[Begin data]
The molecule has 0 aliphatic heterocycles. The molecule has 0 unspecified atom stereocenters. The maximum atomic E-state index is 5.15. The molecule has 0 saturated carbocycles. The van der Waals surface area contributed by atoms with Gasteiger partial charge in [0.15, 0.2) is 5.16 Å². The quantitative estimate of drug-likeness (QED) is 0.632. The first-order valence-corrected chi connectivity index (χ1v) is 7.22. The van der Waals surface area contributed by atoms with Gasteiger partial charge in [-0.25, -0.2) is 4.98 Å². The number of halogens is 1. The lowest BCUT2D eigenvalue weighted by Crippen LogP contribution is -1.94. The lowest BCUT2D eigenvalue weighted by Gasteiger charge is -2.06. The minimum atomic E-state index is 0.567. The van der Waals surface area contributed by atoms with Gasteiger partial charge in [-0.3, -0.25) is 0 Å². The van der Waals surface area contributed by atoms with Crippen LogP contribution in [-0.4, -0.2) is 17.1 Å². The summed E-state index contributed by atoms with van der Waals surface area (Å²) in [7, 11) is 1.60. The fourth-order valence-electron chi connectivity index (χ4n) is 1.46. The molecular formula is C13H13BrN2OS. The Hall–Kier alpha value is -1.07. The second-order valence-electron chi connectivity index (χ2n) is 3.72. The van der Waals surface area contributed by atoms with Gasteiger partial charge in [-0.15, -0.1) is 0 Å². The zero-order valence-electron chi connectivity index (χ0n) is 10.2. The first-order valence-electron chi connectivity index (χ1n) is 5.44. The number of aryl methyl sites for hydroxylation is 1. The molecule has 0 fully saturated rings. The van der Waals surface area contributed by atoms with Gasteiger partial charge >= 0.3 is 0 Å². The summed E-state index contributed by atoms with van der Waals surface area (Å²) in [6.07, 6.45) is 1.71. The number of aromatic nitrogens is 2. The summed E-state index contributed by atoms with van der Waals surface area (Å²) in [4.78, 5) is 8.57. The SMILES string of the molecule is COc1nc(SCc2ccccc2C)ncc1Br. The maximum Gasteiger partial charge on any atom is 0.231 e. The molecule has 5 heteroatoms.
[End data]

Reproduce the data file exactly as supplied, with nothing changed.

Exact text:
The molecule has 0 aliphatic heterocycles. The molecule has 0 unspecified atom stereocenters. The maximum atomic E-state index is 5.15. The molecule has 0 saturated carbocycles. The van der Waals surface area contributed by atoms with Gasteiger partial charge in [0.15, 0.2) is 5.16 Å². The quantitative estimate of drug-likeness (QED) is 0.632. The first-order valence-corrected chi connectivity index (χ1v) is 7.22. The van der Waals surface area contributed by atoms with Gasteiger partial charge in [-0.25, -0.2) is 4.98 Å². The number of halogens is 1. The lowest BCUT2D eigenvalue weighted by Crippen LogP contribution is -1.94. The lowest BCUT2D eigenvalue weighted by Gasteiger charge is -2.06. The minimum atomic E-state index is 0.567. The van der Waals surface area contributed by atoms with Gasteiger partial charge in [-0.3, -0.25) is 0 Å². The van der Waals surface area contributed by atoms with Crippen LogP contribution in [-0.4, -0.2) is 17.1 Å². The summed E-state index contributed by atoms with van der Waals surface area (Å²) in [7, 11) is 1.60. The fourth-order valence-electron chi connectivity index (χ4n) is 1.46. The molecular formula is C13H13BrN2OS. The Hall–Kier alpha value is -1.07. The second-order valence-electron chi connectivity index (χ2n) is 3.72. The van der Waals surface area contributed by atoms with Gasteiger partial charge in [-0.15, -0.1) is 0 Å². The zero-order valence-electron chi connectivity index (χ0n) is 10.2. The first-order valence-electron chi connectivity index (χ1n) is 5.44. The number of aryl methyl sites for hydroxylation is 1. The molecule has 0 fully saturated rings. The van der Waals surface area contributed by atoms with Gasteiger partial charge >= 0.3 is 0 Å². The summed E-state index contributed by atoms with van der Waals surface area (Å²) in [6.07, 6.45) is 1.71. The number of aromatic nitrogens is 2. The summed E-state index contributed by atoms with van der Waals surface area (Å²) in [4.78, 5) is 8.57. The SMILES string of the molecule is COc1nc(SCc2ccccc2C)ncc1Br. The maximum Gasteiger partial charge on any atom is 0.231 e. The molecule has 5 heteroatoms.